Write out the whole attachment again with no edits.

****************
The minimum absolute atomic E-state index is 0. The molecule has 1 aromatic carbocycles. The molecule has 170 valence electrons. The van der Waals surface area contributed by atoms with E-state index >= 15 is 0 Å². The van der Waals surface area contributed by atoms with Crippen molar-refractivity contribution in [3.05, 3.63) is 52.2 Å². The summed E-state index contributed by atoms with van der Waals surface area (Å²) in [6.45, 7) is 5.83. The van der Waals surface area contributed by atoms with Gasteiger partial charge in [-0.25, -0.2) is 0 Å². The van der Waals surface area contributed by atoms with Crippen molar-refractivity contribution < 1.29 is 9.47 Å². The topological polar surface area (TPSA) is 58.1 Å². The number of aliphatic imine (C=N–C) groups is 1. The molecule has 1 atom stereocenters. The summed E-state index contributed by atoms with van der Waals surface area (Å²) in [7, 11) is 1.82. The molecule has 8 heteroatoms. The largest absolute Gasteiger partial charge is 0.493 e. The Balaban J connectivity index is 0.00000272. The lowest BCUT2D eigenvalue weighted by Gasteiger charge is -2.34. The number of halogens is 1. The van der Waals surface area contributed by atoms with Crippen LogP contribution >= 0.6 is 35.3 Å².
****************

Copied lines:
The minimum absolute atomic E-state index is 0. The molecule has 1 aromatic carbocycles. The molecule has 170 valence electrons. The van der Waals surface area contributed by atoms with E-state index >= 15 is 0 Å². The van der Waals surface area contributed by atoms with Crippen molar-refractivity contribution in [3.05, 3.63) is 52.2 Å². The summed E-state index contributed by atoms with van der Waals surface area (Å²) in [6.45, 7) is 5.83. The van der Waals surface area contributed by atoms with Gasteiger partial charge in [-0.25, -0.2) is 0 Å². The van der Waals surface area contributed by atoms with Crippen molar-refractivity contribution < 1.29 is 9.47 Å². The topological polar surface area (TPSA) is 58.1 Å². The number of aliphatic imine (C=N–C) groups is 1. The molecule has 1 atom stereocenters. The summed E-state index contributed by atoms with van der Waals surface area (Å²) in [7, 11) is 1.82. The molecule has 8 heteroatoms. The largest absolute Gasteiger partial charge is 0.493 e. The Balaban J connectivity index is 0.00000272. The lowest BCUT2D eigenvalue weighted by Gasteiger charge is -2.34. The number of halogens is 1. The van der Waals surface area contributed by atoms with Crippen LogP contribution >= 0.6 is 35.3 Å².